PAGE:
A research paper is an essay where you bring together various facts, views, and evidence to back up your opinion on the paper’s topic. Your paper relies on external research supporting your argument. Solid evidence will add authority to your writing. You can also use evidence that contradicts your views to argue against the evidence. If you want to make sure that your paper effectively uses evidence to persuade the reader, check out https://studycrumb.com/ and learn more.
Evidence in Writing
Now, what is evidence in writing exactly? It is proof to support the writers’ argument on the paper’s topic. However, some types of evidence are stronger than others, depending on their type and the way they are used. Before we get into how to add evidence to your research paper, let’s have a look at the different types of evidence in writing:
- Statistical evidence — statistics based on numerical data analysis:
‘One-third of adults sleep with a comfort object’
- Testimonial evidence — quotes from a customer, spokesperson, or expert on the subject:
‘The sushi was the best I ever had!’
- Anecdotal evidence — personal experience:
‘I once heard that…’
- Analogical evidence — comparison of two situations to draw an analogy:
‘Comparing the lifespan of people in the USA to New Zealand to see which healthcare system works better’
- Textual evidence — part of another text on the topic:
‘The author states, ‘…’’
Stronger and Weaker Evidence
Statistical evidence is considered strong because it is factual. The evidence is based on hard data and makes it easier for the reader to understand the facts. Of course, this only works when you use relevant statistics to support your argument.
Testimonial evidence can be very powerful, for example, when using a quote from an expert on the subject. You can use the expertise to solidify your claim.
Anecdotal evidence is often seen as a weaker choice. It is also called ‘hearsay evidence’ because it is generally based on word of mouth rather than on a definitive fact.
Analogical evidence can be a little tricky. It can be very strong when there are a lot of similarities between the two situations you are comparing. However, when there are major differences, the evidence can be weak.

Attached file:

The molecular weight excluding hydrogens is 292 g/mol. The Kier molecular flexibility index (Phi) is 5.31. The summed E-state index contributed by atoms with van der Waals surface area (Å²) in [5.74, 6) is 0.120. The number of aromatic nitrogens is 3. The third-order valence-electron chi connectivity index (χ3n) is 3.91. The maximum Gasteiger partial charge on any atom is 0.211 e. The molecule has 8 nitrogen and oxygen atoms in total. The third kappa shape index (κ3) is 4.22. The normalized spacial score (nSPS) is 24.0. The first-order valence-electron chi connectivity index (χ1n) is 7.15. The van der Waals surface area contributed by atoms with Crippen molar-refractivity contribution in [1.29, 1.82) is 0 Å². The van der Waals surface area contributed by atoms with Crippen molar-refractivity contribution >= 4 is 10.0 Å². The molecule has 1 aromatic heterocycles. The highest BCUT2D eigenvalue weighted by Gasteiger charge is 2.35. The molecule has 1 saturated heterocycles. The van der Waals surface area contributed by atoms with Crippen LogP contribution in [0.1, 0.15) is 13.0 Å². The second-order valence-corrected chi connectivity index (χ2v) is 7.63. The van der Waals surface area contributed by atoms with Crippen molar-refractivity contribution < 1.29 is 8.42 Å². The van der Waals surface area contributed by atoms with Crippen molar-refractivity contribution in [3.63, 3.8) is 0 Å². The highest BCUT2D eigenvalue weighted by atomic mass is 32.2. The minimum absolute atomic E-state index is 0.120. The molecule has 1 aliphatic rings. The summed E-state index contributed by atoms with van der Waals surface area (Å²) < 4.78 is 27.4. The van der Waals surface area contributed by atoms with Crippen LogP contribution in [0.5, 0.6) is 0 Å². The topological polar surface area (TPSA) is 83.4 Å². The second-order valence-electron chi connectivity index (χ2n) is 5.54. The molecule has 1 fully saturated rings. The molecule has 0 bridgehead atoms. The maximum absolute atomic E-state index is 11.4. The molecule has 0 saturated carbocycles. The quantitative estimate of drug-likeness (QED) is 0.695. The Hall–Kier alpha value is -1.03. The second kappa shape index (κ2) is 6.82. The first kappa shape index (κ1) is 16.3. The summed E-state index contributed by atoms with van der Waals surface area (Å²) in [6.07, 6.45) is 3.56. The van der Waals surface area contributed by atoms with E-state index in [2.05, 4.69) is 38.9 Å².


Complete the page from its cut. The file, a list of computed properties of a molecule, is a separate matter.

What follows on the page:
Textual evidence is strong in general, but it requires a little digging into different sources to make sure the text you are using is relevant and clearly supports your argument; otherwise, it loses value.
Considering different types of evidence available on your topic, you should determine which one is the strongest and, therefore, the best to use.
Incorporating Evidence in a Research Paper
Now that you know the types of evidence and their strengths and weaknesses, it will be much easier to incorporate a piece of evidence into your paper. Here are four ways to do it:
- Graph, chart, or table
When you collect statistical data, you can choose to incorporate the evidence in a paper using a graph, chart, or table.
- Quotation, paraphrase, or summary
When you find anecdotal, testimonial, analogical, or textual evidence, you can choose to quote, paraphrase, or summarize it.
When you want to use anecdotal, analogical, or testimonial evidence, you can decide to present it using a photo, video, drawing, etc.
If you conduct or find an interview with a scholar, it is strong evidence, especially when sharing their own words.
If you want to know about a 3-step process of using evidence in a paragraph, you can visit https://www.ursinus.edu/live/files/1156-evidencepdf
Sentence Starters for Evidence
Lastly, here are a couple of helpful sentence starters to introduce your evidence:
- According to the author ‘…’
- On the page … I notice that ‘…’
- The graphic shows ‘…’
- I can infer from the section ‘..’
- When the writer describes ‘…’
- This is evident when he/she states ‘…’
- From the reading, I know that ‘…’
- Based on what he/she said ‘…’
- Evidence to support this argument is ‘…’
- A good illustration of this is ‘…’
- I think … because ‘…’
- An example is ‘…’